Daidone v. FCA Transport LLC, No. 2:2017cv10348 - Document 28 (E.D. Mich. 2018)

Court Description: OPINION and ORDER granting Defendant's 20 MOTION for Summary Judgment. Signed by District Judge Bernard A. Friedman. (JCur)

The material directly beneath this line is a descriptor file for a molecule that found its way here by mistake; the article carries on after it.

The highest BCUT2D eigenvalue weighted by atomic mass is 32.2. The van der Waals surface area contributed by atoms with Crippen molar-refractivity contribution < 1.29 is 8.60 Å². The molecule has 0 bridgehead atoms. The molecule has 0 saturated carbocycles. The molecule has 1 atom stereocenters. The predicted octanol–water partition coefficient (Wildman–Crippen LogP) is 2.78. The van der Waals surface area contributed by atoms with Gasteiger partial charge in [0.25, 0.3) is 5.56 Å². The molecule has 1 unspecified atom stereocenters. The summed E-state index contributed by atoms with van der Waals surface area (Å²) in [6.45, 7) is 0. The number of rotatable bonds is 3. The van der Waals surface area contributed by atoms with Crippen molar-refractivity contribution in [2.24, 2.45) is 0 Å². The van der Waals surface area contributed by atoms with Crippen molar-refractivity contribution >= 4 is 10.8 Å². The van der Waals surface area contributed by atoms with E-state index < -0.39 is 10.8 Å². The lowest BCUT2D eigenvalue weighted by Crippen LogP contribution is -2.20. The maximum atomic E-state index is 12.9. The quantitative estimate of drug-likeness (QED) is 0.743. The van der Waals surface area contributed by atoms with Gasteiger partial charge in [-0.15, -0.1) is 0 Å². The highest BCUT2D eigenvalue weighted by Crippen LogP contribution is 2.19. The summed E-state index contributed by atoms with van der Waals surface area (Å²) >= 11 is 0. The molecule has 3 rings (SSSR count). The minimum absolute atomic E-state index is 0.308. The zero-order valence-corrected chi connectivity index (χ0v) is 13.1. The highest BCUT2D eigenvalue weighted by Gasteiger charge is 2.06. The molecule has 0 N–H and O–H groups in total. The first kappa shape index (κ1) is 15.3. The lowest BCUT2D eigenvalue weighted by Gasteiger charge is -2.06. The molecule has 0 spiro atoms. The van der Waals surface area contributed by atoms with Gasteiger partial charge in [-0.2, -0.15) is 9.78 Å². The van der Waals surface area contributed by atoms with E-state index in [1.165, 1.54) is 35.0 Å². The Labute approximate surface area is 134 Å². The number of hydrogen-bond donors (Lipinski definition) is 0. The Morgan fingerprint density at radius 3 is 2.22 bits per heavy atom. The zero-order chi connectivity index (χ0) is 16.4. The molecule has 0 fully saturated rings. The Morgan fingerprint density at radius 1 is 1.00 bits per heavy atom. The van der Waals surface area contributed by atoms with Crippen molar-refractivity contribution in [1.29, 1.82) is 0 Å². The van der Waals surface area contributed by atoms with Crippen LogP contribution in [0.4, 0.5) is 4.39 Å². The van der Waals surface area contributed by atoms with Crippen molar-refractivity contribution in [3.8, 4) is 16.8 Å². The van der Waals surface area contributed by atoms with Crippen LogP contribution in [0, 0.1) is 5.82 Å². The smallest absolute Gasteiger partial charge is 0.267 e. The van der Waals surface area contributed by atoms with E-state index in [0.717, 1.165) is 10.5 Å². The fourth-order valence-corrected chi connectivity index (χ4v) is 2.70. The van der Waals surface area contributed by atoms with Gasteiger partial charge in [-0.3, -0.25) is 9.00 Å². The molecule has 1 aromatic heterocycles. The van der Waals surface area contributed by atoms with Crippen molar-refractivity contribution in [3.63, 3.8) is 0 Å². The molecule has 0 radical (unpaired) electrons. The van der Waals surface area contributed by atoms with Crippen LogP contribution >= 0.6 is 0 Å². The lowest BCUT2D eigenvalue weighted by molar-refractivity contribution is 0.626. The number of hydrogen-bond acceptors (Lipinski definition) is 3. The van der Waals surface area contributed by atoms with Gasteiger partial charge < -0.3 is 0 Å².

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Daidone v. FCA Transport LLC Doc. 28 UNITED STATES DISTRICT COURT EASTERN DISTRICT OF MICHIGAN SOUTHERN DIVISION STEPHEN DAIDONE, Plaintiff, Civil Action No. 17-CV-10348 vs. HON. BERNARD A. FRIEDMAN FCA TRANSPORT LLC, Defendant. _____________________/ OPINION AND ORDER GRANTING DEFENDANT’S MOTION FOR SUMMARY JUDGMENT This matter is presently before the Court on defendant’s motion for summary judgment [docket entry 20]. Plaintiff has responded, defendant has replied, and plaintiff has filed a supplemental brief. Pursuant to E.D. Mich. LR 7.1(f)(2), the Court shall decide this motion without a hearing. This is an employment discrimination action. Plaintiff worked for defendant from 1976 until 2015, most recently as a “shift supervisor for dispatch.” Pl.’s Dep. at 39. Plaintiff alleges that he was discharged because of his age, in violation of the Age Discrimination in Employment Act (“ADEA”) and the Elliott-Larsen Civil Rights Act (“ELCRA”); because of his disability, in violation of the Americans with Disabilities Act (“ADA”) and the Persons With Disabilities Civil Rights Act (“PWDCRA”); and because he requested a leave of absence for medical reasons, in violation of the Family and Medical Leave Act (“FMLA”). Compl. ¶ 26. For relief, plaintiff seeks damages, interest, attorney fees, and costs. Defendant seeks summary judgment on the grounds that plaintiff cannot make out a prima facie case of discrimination under any of these theories and that, even if he could do so, he Dockets.Justia.com cannot show that defendant’s stated reason for discharging him is pretextual. Under Fed. R. Civ. P. 56(a), summary judgment is appropriate “if the movant shows that there is no genuine dispute as to any material fact and the movant is entitled to judgment as a matter of law.” “[T]he mere existence of some alleged factual dispute between the parties will not defeat an otherwise properly supported motion for summary judgment; the requirement is that there be no genuine dispute as to any material fact.” Anderson v. Liberty Lobby, Inc., 477 U.S. 242, 247-48 (1986) (emphasis in original). Viewing the evidence in the light most favorable to the opposing party, summary judgment may be granted only if the evidence is so one-sided that a reasonable fact-finder could not find for the opposing party. See id. at 248-50; Street v. J.C. Bradford & Co., 886 F.2d 1472, 147880 (6th Cir. 1989). In other words, “[a] material issue of fact exists where a reasonable jury, viewing the evidence in the light most favorable to the non-moving party, could return a verdict for that party.” Vollrath v. Georgia-Pacific Corp., 899 F.2d 533, 534 (6th Cir. 1990). “The pivotal question is whether the party bearing the burden of proof has presented a jury question as to each element of its case.” Hartsel v. Keys, 87 F.3d 795, 799 (6th Cir. 1996). In his response to defendant’s motion, plaintiff indicates that his age discrimination claim is based on certain comments he perceived as being ageist and his belief that he was replaced by a younger worker. Pl.’s Br. at 4-6, 11-12. Plaintiff’s disability discrimination claim is that after he was injured in an automobile accident in 2011, defendant was slow to give him two requested accommodations (a telephone headset and a more comfortable chair) and his superiors ridiculed his request for a telephone headset. Id. at 2-3, 13. Additionally, plaintiff alleges that defendant discharged him because of his disability. Id. at 13-14. Plaintiff’s FMLA discrimination claim is based on his allegation that one of his supervisors told him in 2014 that “HR is watching your 2 FMLA, so watch what you’re doing” and the fact that he was discharged shortly after informing defendant that “he soon would be applying for intermittent FMLA.” Id. at 4, 10. Regarding pretext, plaintiff argues that a jury should assess defendant’s stated reason for terminating him (“us[ing] abusive language toward an employee and in the presence of other employees,” Def.’s Ex. Y) because no other employees have been discharged for using profanity, Pl.’s Br. 15, and because one of his supervisors admitted that she violated a workplace rule but was not disciplined. See Pl.’s Supp. Br. at 2-3. Having reviewed the parties’ briefs and exhibits, the Court concludes that defendant is entitled to summary judgment on all of plaintiff’s claims for the following reasons. Age Discrimination Claim The parties do not disagree about the legal standards applicable to this claim, which the Sixth Circuit has summarized as follows: The ADEA states that “[i]t shall be unlawful for an employer—... to fail or refuse to hire or to discharge any individual or otherwise discriminate against any individual with respect to his compensation, terms, conditions, or privileges of employment, because of such individual’s age.” 29 U.S.C. § 623(a)(1). A plaintiff may bring an age discrimination claim by either showing direct evidence of discrimination or through the use of circumstantial evidence. See Martin v. Toledo Cardiology Consultants, Inc., 548 F.3d 405, 410 (6th Cir. 2008). [Plaintiff] does not allege any direct evidence of age discrimination, so we must look at circumstantial evidence and apply the McDonnell Douglas burden-shifting framework. Wexler v. White's Fine Furniture, Inc., 317 F.3d 564, 570–74 (6th Cir. 2003). Under this analysis, the employee first has the burden to prove a prima facie case. Id. at 574. If he succeeds, the employer must show a legitimate, nondiscriminatory reason for the adverse employment action. Id. If a satisfactory response is made, the employee has the burden to rebut this reason by proving that it was merely pretext for age discrimination. Id. Ultimately, this requires showing by a preponderance of the direct or circumstantial evidence that “but for” his age, the employee would not have suffered the 3 adverse action. Gross v. FBL Fin. Servs., Inc., 557 U.S. 167, 177–78, 129 S.Ct. 2343, 174 L.Ed.2d 119 (2009). * * * To make out a prima facie case of age discrimination using circumstantial evidence, the employee must show that he (1) is a member of the protected class; (2) was subject to an adverse employment action; (3) was qualified for the position he held; and (4) was replaced by someone outside the protected class. Geiger v. Tower Auto., 579 F.3d 614, 622 (6th Cir. 2009). Terre v. Hopson, 708 F. App’x 221, 224 (6th Cir. 2017). “The same analysis governs [ADEA and ELCRA] claims.” Bondurant v. Air Line Pilots Ass’n, Int’l, 679 F.3d 386, 394 (6th Cir. 2012). Plaintiff does not contend that he has any direct evidence that he was discharged because of his age. Nor may the comments he identified at his deposition as showing anti-age bias be viewed as direct evidence of discrimination. For instance, plaintiff testified that the human resources representative at the facility where he worked, Stacey Simonson, “always in meetings would say, ‘And how many years do you have in at Chrysler again?’” Pl.’s Dep. at 191. But when pressed, plaintiff could provide only one example when Simonson made such a comment. During a discussion of the company’s policy regarding which employees “were supposed to go out to the accident scene [when] [t]here was a death,” plaintiff thought that “it’s always been the . . . safety department” that should go, while Simonson believed the policy required plaintiff to do so. Id. at 192-93. Simonson’s question – “How many years have you worked here?” – is not direct evidence of discrimination because it does not require the conclusion that defendant discriminated against plaintiff because of his age. Rather, the comment could be construed as a criticism of plaintiff’s unfamiliarity with the policy despite his many years of service for the company. Likewise, plaintiff indicated that Simonson sometimes asked similar questions – “So how many years does Steve 4 Daidone have with Chrysler?”– in meetings where the topic was “[o]n how to do certain things.” Pl.’s Dep. at 193. Plaintiff did point to one possibly ageist comment by Ross Sharp, who allegedly “used to call me ‘Old man. You can’t get out of the chair. Why don’t you just retire.’” Pl.’s Dep. at 197. However, plaintiff testified that Sharp was a fellow co-worker who “wanted my job,” not a supervisor. Id. Plaintiff did not report the comment, and he acknowledged that none of his supervisors made ageist comments. Id. at 199. Since plaintiff has no direct evidence of age discrimination, the McDonnell-Douglas analytical framework applies. Plaintiff has failed to state a prima facie case of age discrimination because he has not produced any evidence that he “was replaced by someone outside the protected class.” Terre, 708 F. App’x at 224. In his response to the instant motion, plaintiff asserts that “Defendant replaced Plaintiff with a person 30 years younger than him [Ex. 1, Daidone Deposition Exhibit 26].” Pl.’s Br. at 6, 11. The cited deposition exhibit is not attached to either party’s brief, and the only reference to it during plaintiff’s deposition appears on p. 315, where plaintiff identified the exhibit as his “EEOC Intake Questionnaire.” In short, there is nothing in this record beyond plaintiff’s mere allegation that he was replaced by a younger worker. There is no testimony or other evidence identifying plaintiff’s replacement and the replacement’s age. Defendant is entitled to summary judgment on plaintiff’s age discrimination claims due to plaintiff’s failure to state a prima facie case. Disability Discrimination The Sixth Circuit has summarized the standards governing plaintiff’s failure-toaccommodate claim as follows: 5 To establish a prima facie case of disability discrimination under the ADA for failure to accommodate, [plaintiff] must show that: “(1) she is disabled within the meaning of the Act; (2) she is otherwise qualified for the position, with or without reasonable accommodation; (3) her employer knew or had reason to know about her disability; (4) she requested an accommodation; and (5) the employer failed to provide the necessary accommodation.” Johnson v. Cleveland City Sch. Dist., 443 Fed.Appx. 974, 982–83 (6th Cir. 2011) (citing DiCarlo v. Potter, 358 F.3d 408, 419 (6th Cir. 2004) ). “Once a plaintiff establishes a prima facie case, the burden shifts to the employer to demonstrate that any particular accommodation would impose an undue hardship on the employer.” Id. at 983 (citing DiCarlo, 358 F.3d at 419). Mosby-Meachem v. Memphis Light, Gas & Water Div., 883 F.3d 595, 603 (6th Cir. 2018). “The PWDCRA substantially mirrors the ADA,” Donald v. Sybra, Inc., 667 F.3d 757, 764 (6th Cir. 2012), and the parties have not shown that plaintiff’s PWDCRA claim should be analyzed under a different standard. This prong of plaintiff disability discrimination claim is untimely. Plaintiff testified that he was injured in an automobile accident in April 2011 and that he returned to work at the end of August 2011. Pl.’s Dep. at 68, 223. The accommodations he requested were a telephone headset and a more comfortable chair, both of which defendant provided by the end of November 2011. Id. at 226, 231, 238-39. Under the ADA, plaintiff had 300 days to file a complaint with the EEOC and then 90 days after receiving a right-to-sue letter to commence a civil action. See Fritz v. Financialedge Cmty. Credit Union, 835 F. Supp. 2d 377, 383 (E.D. Mich. 2011). Under the PWDCRA, plaintiff had to bring suit within three years of the date his cause of action accrued. See Hunter-Ford v. Visteon Corp., 2009 WL 3190479, at *5 (E.D. Mich. Sept. 28, 2009). Assuming defendant’s alleged slowness in providing the requested accommodations was actionable, plaintiff’s failure-to-accommodate claims accrued by November 2011. But plaintiff did not file a complaint 6 with the EEOC until five years later, in September 2016, see Def.’s Ex. Z, and he did not commence the instant action until February 2017. Therefore, plaintiff failure-to-accommodate claims under both the ADA and the PWDCRA are plainly time-barred. The Court shall grant summary judgment for defendant on this claim on this basis. Plaintiff also claims that defendant discharged him because of his disability. Because plaintiff has no direct evidence that defendant discharged him on this basis, the following standards govern this claim under the ADA: To make a prima facie showing of wrongful discharge through circumstantial evidence, [plaintiff] must show that 1) he is disabled, 2) he is “otherwise qualified for the position,” 3) he “suffered an adverse employment decision,” 4) [defendant] “knew or had reason to know” of [plaintiff’s] disability, and 5) the “position remained open while the employer sought other applicants or the disabled individual was replaced.” Whitfield v. Tennessee, 639 F.3d 253, 258–59 (6th Cir. 2011) (quoting Macy v. Hopkins Cnty. Sch. Bd. of Educ., 484 F.3d 357, 365 (6th Cir. 2007)). “[O]nce a plaintiff makes out a prima facie case, the burden shifts to the defendant to articulate a non-discriminatory explanation for the employment action[.]” Id. (citing McDonnell Douglas Corp. v. Green, 411 U.S. 792, 802–04, 93 S.Ct. 1817, 36 L.Ed.2d 668 (1973)). The plaintiff must then show that the defendant’s explanation is pretextual. Id. Cady v. Remington Arms Co., 665 F. App’x 413, 419 (6th Cir. 2016). Again, the Court shall use the same standard in analyzing this claim under the PWDCRA. This claim fails because plaintiff has not shown that he was “disabled” when defendant discharged him. Under the ADA, a disability is defined as “(A) a physical or mental impairment that substantially limits one or more major life activities of such individual; (B) a record of such an impairment; or (C) being regarded as having such an impairment.” 42 U.S.C. § 12102(1). Similarly, under the PWDCRA disability is defined as a “determinable physical or mental characteristic of an individual, which may result from . . . injury . . . or functional disorder, if the 7 characteristic . . . (A) . . . substantially limits 1 or more of the major life activities of that individual” or a history of or being regarded as having such a characteristic. Mich. Comp. Laws § 37.1103(d). Plaintiff claims to be disabled because, as a result of his automobile accident in April 2011, he has shoulder and back pain and walks with a limp. Pl.’s Dep. at 68-69, 220-21. The only “physical impairment” plaintiff has identified in connection with this claim is his sore hip, which causes him to limp. While walking is a major life activity under both the ADA and the PWDCRA, see 29 C.F.R. § 1630.2(i), Stevens v. Inland Waters, Inc., 220 Mich. App. 212, 217-18 (1996) (adopting the federal definition), plaintiff has not shown that his ability to walk is “substantially limited.” Plaintiff worked full time from August 2011, when he returned to work following his accident, until he was discharged in December 2015. He plays golf regularly, does yoga, drives a car, does laundry, washes dishes, runs errands, and coached all of his son’s sports teams (basketball, baseball, and soccer) until his son outgrew them. Pl.’s Dep. at 66-71. In light of this evidence, no reasonable jury could find that plaintiff’s ability walk is substantially limited. See Black v. Roadway Express, Inc., 297 F.3d 445, 451 (6th Cir. 2002) (affirming summary judgment for defendant because plaintiff was not substantially limited by a knee injury, which restricted his ability to walk and caused him to limp); Penny v. United Parcel Serv., 128 F.3d 408, 415 (6th Cir. 1997) (“[M]oderate difficulty or pain experienced while walking does not rise to the level of a disability.”). Therefore, defendant is entitled to summary judgment on plaintiff’s claims that defendant discharged him because of his disability, as plaintiff has not made out a prima facie case. FMLA Retaliation Plaintiff’s FMLA retaliation claim is governed by the following standards: 8 The statute prohibits an employer from retaliating against an employee for exercising her right to FMLA leave. 29 U.S.C. § 2615(a)(2). When a plaintiff attempts to establish an FMLA retaliation claim based on circumstantial evidence, the McDonnell Douglas framework governs. See generally McDonnell Douglas Corp. v. Green, 411 U.S. 792, 93 S.Ct. 1817, 36 L.Ed.2d 668 (1973); see, e.g., Edgar v. JAC Products, Inc., 443 F.3d 501, 507–08 (6th Cir. 2006). Under this framework, the plaintiff bears the initial burden of showing a prima facie case: (1) the employee was carrying out an activity protected by the FMLA, (2) her employer knew she was exercising her rights under the FMLA, (3) the employer took adverse action against the employee, and (4) a causal link existed between the protected activity and adverse action. Donald v. Sybra, Inc., 667 F.3d 757, 761 (6th Cir. 2012). If the employee establishes a prima facie case, the burden shifts to the employer to offer a legitimate, non-discriminatory reason for the adverse action. See Skrjanc v. Great Lakes Power Serv. Co., 272 F.3d 309, 315 (6th Cir. 2001). If the employer offers such a reason, the burden shifts back to the employee to show that the articulated reason is a pretext to mask discrimination. Id. Cooley v. E. Tenn. Human Res. Agency, Inc., 2017 WL 6547387, at *6 (6th Cir. Dec. 22, 2017). As noted above, this claim is based on the fact that “immediately before his termination, Plaintiff let Defendant know he soon would be applying for intermittent FMLA leave to care for his very ill step-father.” Pl.’s Resp. at 4, 10. Plaintiff testified that three weeks before his termination he told Simonson that “come January 1st [2016] I’m going to go on FMLA for my . . . stepfather.” Pl.’s Dep. at 206. Simonson’s response, which plaintiff found offensive, was “Oh, we’re all going through that.” Id. Plaintiff also testified that sometime in 2014 one of his supervisors, Jennifer O’Bey, told him “HR is watching your FMLA, so watch what you’re doing.” Id. at 203. Plaintiff acknowledged that defendant granted all of his previous requests for FMLA leave, in 2011, 2012, 2013, and 2014,which plaintiff used to care for his ill wife.1 Id. at 46-49. 1 Plaintiff testified that he did not request FMLA leave to care for his wife after 2014 because she moved to Florida. Pl.’s Dep. at 50-51. 9 For present purposes, the Court shall assume that plaintiff has met the first three elements of a prima facie case. Nonetheless, plaintiff’s FMLA retaliation claim fails because he has presented no evidence of a causal link between his stated intention to request FMLA leave and his discharge three weeks later. No reasonable jury could interpret Simonson’s reaction – “Oh, we’re all going through that” – as showing hostility to plaintiff’s request. Moreover, plaintiff has not shown that Simonson was involved in the decision to discharge him, and Simonson testified that this decision was made by “operating management,” i.e., Marty DiFiore, Bill Dooley, and Jennifer O’Bey, and that she herself was not involved in the decision. Rogowski (nee Simonson) Dep. at 2425. Further, plaintiff testified that DiFiore “[n]ever got involved” with plaintiff’s FMLA requests, that Dooley “told me he’d help me with anything I need” regarding his FMLA requests, and that O’Bey “never said anything either way” regarding his FMLA leave or leave requests. Pl.’s Dep. at 214. Aside from Simonson’s allegedly hostile response to plaintiff’s intention to apply for FMLA leave, all plaintiff has shown regarding causation is the comment allegedly made by O’Bey in 2014 that “HR is watching your FMLA, so watch what you’re doing,” which plaintiff assumed to be a reference to Simonson, as she was the only HR manager at the facility where plaintiff worked. Pl.’s Dep. at 203-04. Even assuming this comment is evidence of anti-FMLA animus, either by O’Bey or Simonson (who, as noted, was not involved in the discharge decision), it is simply too remote in time to have any probative value regarding causation. Temporal proximity alone suffices to make a prima facie showing of causation only if the protected activity and the adverse employment action are “very close in time.” Mickey v. Zeidler Tool & Die Co., 516 F.3d 516, 525 (6th Cir. 2008). In the present case, plaintiff was discharged at least one year after O’Bey 10 made this comment, well beyond the “very close” temporal proximity required by Mickey. Accordingly, defendant is entitled to summary judgment on plaintiff’s FMLA retaliation claim due to plaintiff’s failure to make a prima facie showing of causation between his announced intention to request FMLA leave and his discharge. Pretext Even if plaintiff had stated a prima facie case as to any of his claims, the Court would be compelled to grant summary judgment for defendant because plaintiff has failed to show that the stated reason for discharging him was a pretext for unlawful discrimination or retaliation. The stated reason was “that you used abusive language toward an employee and in the presence of other employees.” Def.’s Ex. Y. Plaintiff contends that a jury could disbelieve this explanation because “Defendant’s workplace is full of profane language [and] . . . no one – other than Plaintiff – has ever been terminated (or even disciplined) for using profane language in the workplace.” Pl.’s Resp. at 6-7. Plaintiff also contends that a jury could disbelieve defendant’s explanation because O’Bey admitted at her deposition that she has violated certain workplace rules (e.g., by smoking in a Chrysler vehicle) without being disciplined. Pl.’s Supp. Br. at 2-3. When an employer presents a legitimate, non-discriminatory reason for the adverse employment action at issue, the employee may attempt to establish pretext by showing that the employer’s proffered reason (1) has no basis in fact, (2) did not actually motivate the action, or (3) was insufficient to warrant the action. Seeger, 681 F.3d at 285. Regardless of the method, the plaintiff must produce sufficient evidence for the jury to conclude that the employer’s reason was false, and that discrimination was the real reason. Id. Unlike its role in establishing a prima facie case, “the law in this circuit is clear that temporal proximity cannot be the sole basis for finding pretext.” Donald, 667 F.3d at 763. 11 Cooley, 2017 WL 6547387, at *7. In the present case, plaintiff has a documented history of losing his temper and berating other employees with offensive language. In his 2013 performance review, plaintiff received a “low” rating for “treat[ing] people with dignity and fairness.” Def.’s Ex. L. Specifically, this review noted: His presentation tends to put people on the defensive, and his sage advice never gets through to the pupils. Steve needs to work on his coaching skills - to remove the emotion - so that his viewpoints are considered more strongly. Steve loses patience, especially with drivers, and by doing so causes disruptions to the Operation. Steve tends to ‘shoot from the hip’ which al[i]enates Assembly plant Follow up folks, CGT Maintenance, Safety, Scheduling, and the Union. Steve needs to find ways to present only the ‘facts,’ and tone down his emotions in his messages. . . . His treatment of others tends to diminish the perception that Steve is effectively leading. Id. On his 2014 performance review, plaintiff again received a “low” rating for “treat[ing] people with dignity and fairness.” Def.’s Ex. P. This review noted: Steve has improved in the area of keeping things simple, however he now needs to improve in the area of acting with integrity. Steve needs to work on his behavioral patterns to show that he places the company’s values over his personal objectives. Acting with integrity means that Steve needs to show others respect. There have been multiple instances of shouting matches between Steve and his coworkers over the past year. Steve needs to improve his interpersonal skills over the next year. . . . Polite communication and respectable behavior are areas that can help Steve stand out as a trustworthy employee. Id. In September 2014 plaintiff was suspended for five days for what plaintiff described as an “uncharacteristic outburst” that he attributed to “medication I was on.” Pl.’s Dep. at 171-75. 12 Plaintiff testified he did not remember what he said, but he acknowledged that the reason defendant gave for his suspension was that he said to the employee, “Why don’t you just fucking quit. If you don’t know how to do your job, just fucking quit.” Id. at 175. In July 2015 plaintiff was suspended for ten days for an incident that occurred the previous month. Def.’s Ex. S. The notice of this suspension stated: The investigation has concluded that your behavior was inappropriate and that you used abusive language toward an employee. This behavior is intolerable from any FCA US LLC employee, but is especially concerning from a Management employee. You have used poor judgment and poor supervisory skills that are detrimental to this Company. Id. A third incident, which led to plaintiff’s termination, occurred in October 2015. In this incident, Stephen was filling-in as a Dispatch Supervisor on October 22, 2015 when a HBU employee, George Rakowiecki, called into the supervisor desk to remove a maintenance issue with the tractor. Stephen answered the phone, spoke to George, and put the phone down on the desk. While the phone was laying on the desk, George alleges that Stephen said, “that fuck-up Rakowiecki doesn’t want to work, that fuckin poleck [sic] fucked up the truck so he doesn’t have to pull any loads”. This case was investigated on November 2, 2015. The investigation was conducted by Stacey Simonson, with William Dooley, Terminal Manager present. Stephen admitted to saying “that fucking George Rackowiecki, that lazy driver at Sterling.” Stephen denies using the work “poleck” [sic]. Def.’s Ex. W. Plaintiff was discharged for “us[ing] abusive language toward an employee and in the presence of other employees.” Def.’s Ex. Y. As noted above, the discharge decision was made by “operating management,” i.e., Marty DiFiore, Bill Dooley, and Jennifer O’Bey. Plaintiff testified at length about the widespread use of profanity (“shoptalk”) within 13 the facility where he worked. According to plaintiff, “Everybody used shoptalk all the time and still do,” by which he meant frequent use of the “F word” and similar language. Pl.’s Dep. at 108-12. Plaintiff’s pretext argument is that “nobody else, except me, ever got in any trouble for . . . using shoptalk.” Id. at 115. Plaintiff also points to Dooley’s and Simonson’s testimony acknowledging the use of profanity at the plant. The fact that profanity was common at plaintiff’s workplace does nothing to suggest that defendant’s reason for discharging plaintiff was a pretext for discrimination or retaliation. Plaintiff was not fired for using profanity, but for “us[ing] abusive language toward an employee and in the presence of other employees.” Profanity in an of itself was not the problem, so it is irrelevant if, as plaintiff claims, defendant never fired anyone for swearing.2 Rather, it was plaintiff’s use of abusive language and in the presence of others that defendant says led to plaintiff being discharged. The fact that plaintiff, who was a supervisor, had a documented history of such behavior – i.e., of loudly treating employees rudely and disrespectfully – further weakens his argument that a jury could disbelieve the stated reason for his discharge. As plaintiff has failed to demonstrate pretext, defendant’s nondiscriminatory explanation for discharging him stands unrebutted. Finally, even if plaintiff had cast any doubt on the truthfulness of defendant’s explanation for discharging him, defendant would still be entitled to summary judgment. As noted, 2 It is equally irrelevant that O’Bey smoked in her truck but was not disciplined. Plaintiff has not explained why all violations of defendant’s standards of conduct should be handled in the same way. To demonstrate pretext, plaintiff would have to show that defendant did not discipline supervisors who abused employees as plaintiff did. Importantly, he has not identified any other supervisors who abused employees (and in the presence of others), and who were repeatedly counseled to stop doing so, but who were not discharged. 14 plaintiff’s burden is not only to “produce sufficient evidence for the jury to conclude that the employer’s reason was false,” but also “that discrimination was the real reason.” Cooley, 2017 WL 6547387, at *7 (citing Seeger v. Cincinnati Bell Tel. Co., LLC, 681 F.3d 274, 285 (6th Cir. 2012)). For the reasons stated above, plaintiff has produced no evidence from which a jury could find that the “real reason” defendant discharged him was his age, his disability, or his intention to request FMLA leave. Having considered the evidence in the light most favorable to plaintiff, the Court concludes for the reasons stated above that defendant is entitled to summary judgment on all of plaintiff’s claims. Accordingly, IT IS ORDERED that defendant’s motion for summary judgment is granted. Dated: April 13, 2018 Detroit, Michigan s/Bernard A. Friedman BERNARD A. FRIEDMAN SENIOR UNITED STATES DISTRICT JUDGE CERTIFICATE OF SERVICE The undersigned certifies that the foregoing document was served upon counsel of record and any unrepresented parties via the Court's ECF System to their respective email or First Class U.S. mail addresses disclosed on the Notice of Electronic Filing on April 13, 2018. s/Johnetta M. Curry-Williams Case Manager 15